AIMS: This study aimed to assess survival and causes of death in a real-world TAVR population as compared to an age- and sex-matched background population.
METHODS AND RESULTS: Each aortic stenosis (AS) patient treated with TAVR in Eastern Denmark between 2007 and 2014 (n=617) was matched with 25 age- and sex-matched controls (n=15,425) randomly drawn from the general Danish population. In the total TAVR population, early mortality (≤90 days) was significantly higher (hazard ratio [HR] 3.90 [2.82-5.39]; p<0.001) as compared to its background population, driven mainly by cardiovascular (CV) mortality. Late mortality (>90 days) was not different between the TAVR and background population (HR 1.16 [0.96-1.40]; p=0.126), causes of death being mainly non-CV. In subgroup analysis, the HR for late mortality was 0.98, 1.11, and 1.90 for the low-, intermediate-, and high-risk TAVR groups, respectively, as compared to their matched controls and 1.04, 1.45, and 1.52 for the high gradient, paradoxical low-flow low-gradient (P-LFLG), and classical LFLG (C-LFLG) groups, respectively, as compared to their controls.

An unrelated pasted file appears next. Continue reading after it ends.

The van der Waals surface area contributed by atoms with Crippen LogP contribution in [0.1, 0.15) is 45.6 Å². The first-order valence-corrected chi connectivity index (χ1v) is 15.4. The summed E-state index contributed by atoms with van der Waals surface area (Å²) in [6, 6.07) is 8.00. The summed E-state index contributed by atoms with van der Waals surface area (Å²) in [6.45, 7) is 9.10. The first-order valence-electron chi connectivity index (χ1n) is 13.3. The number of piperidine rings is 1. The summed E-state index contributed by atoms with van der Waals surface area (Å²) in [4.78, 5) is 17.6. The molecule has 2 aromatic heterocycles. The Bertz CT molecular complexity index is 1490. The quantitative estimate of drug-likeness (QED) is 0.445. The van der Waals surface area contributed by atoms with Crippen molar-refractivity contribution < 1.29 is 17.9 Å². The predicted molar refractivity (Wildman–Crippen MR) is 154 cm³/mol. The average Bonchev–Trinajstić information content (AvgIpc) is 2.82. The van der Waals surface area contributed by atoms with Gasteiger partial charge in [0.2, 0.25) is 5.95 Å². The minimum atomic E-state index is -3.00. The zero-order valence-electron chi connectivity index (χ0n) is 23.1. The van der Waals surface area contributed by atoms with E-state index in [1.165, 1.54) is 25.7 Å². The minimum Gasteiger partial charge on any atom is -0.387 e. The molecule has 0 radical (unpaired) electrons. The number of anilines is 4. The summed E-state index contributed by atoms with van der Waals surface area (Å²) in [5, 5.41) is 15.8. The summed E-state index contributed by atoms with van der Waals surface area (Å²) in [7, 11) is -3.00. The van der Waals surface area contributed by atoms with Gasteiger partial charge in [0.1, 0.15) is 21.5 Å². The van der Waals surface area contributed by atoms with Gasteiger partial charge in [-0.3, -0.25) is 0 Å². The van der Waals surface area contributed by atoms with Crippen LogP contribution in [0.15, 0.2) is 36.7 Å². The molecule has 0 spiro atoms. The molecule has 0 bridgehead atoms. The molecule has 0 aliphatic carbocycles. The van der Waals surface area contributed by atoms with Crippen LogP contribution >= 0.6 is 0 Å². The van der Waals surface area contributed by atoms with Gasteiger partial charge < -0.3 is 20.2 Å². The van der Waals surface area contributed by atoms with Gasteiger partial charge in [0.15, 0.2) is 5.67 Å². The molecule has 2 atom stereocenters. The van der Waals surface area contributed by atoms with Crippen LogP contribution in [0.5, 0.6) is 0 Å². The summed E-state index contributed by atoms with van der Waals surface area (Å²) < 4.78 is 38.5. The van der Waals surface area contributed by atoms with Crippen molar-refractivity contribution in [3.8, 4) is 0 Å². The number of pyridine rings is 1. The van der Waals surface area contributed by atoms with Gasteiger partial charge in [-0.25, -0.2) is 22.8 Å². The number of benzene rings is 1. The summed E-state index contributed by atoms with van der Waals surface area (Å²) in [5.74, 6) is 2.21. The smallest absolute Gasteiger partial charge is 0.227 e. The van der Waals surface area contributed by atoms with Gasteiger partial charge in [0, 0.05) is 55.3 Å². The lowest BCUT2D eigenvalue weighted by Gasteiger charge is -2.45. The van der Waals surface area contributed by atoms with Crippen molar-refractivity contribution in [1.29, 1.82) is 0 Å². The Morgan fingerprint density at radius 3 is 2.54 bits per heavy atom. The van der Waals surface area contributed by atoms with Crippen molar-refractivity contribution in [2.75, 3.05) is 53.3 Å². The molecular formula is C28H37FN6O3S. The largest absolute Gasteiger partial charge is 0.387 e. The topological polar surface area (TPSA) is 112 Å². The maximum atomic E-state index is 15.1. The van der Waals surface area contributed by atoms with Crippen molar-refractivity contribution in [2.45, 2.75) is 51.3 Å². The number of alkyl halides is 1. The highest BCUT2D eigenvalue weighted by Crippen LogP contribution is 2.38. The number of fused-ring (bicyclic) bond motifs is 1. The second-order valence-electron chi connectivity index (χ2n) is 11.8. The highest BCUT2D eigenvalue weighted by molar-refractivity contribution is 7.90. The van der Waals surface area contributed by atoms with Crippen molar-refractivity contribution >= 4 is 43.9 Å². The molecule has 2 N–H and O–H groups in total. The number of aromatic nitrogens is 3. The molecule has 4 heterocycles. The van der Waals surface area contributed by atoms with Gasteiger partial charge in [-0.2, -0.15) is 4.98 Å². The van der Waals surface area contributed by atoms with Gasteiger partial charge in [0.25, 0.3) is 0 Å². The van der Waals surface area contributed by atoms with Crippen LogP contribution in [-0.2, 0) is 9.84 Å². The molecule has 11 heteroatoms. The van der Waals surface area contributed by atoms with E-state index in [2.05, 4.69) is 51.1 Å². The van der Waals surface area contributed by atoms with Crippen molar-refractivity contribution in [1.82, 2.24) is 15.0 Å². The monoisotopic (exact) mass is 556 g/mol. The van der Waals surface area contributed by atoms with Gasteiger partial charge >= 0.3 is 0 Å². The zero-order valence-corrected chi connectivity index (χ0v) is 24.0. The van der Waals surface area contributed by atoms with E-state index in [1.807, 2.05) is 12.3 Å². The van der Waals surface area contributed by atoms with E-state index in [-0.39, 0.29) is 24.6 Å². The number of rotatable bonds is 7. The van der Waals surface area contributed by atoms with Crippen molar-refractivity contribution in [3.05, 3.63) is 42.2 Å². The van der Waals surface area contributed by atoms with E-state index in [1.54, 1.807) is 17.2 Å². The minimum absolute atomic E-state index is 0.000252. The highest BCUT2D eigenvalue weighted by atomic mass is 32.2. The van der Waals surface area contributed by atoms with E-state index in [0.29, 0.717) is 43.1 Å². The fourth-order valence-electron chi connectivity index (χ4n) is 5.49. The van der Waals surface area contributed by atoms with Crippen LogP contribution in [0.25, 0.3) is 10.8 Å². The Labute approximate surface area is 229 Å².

CONCLUSIONS: In general, AS patients who survive the first three months after TAVR have a similar survival to their matched controls. Relative survival benefit is the highest in low-to-intermediate risk AS patients with a high transvalvular gradient.
|Tidsskrift||EuroIntervention : journal of EuroPCR in collaboration with the Working Group on Interventional Cardiology of the European Society of Cardiology|
|Status||Udgivet - 13 okt. 2017|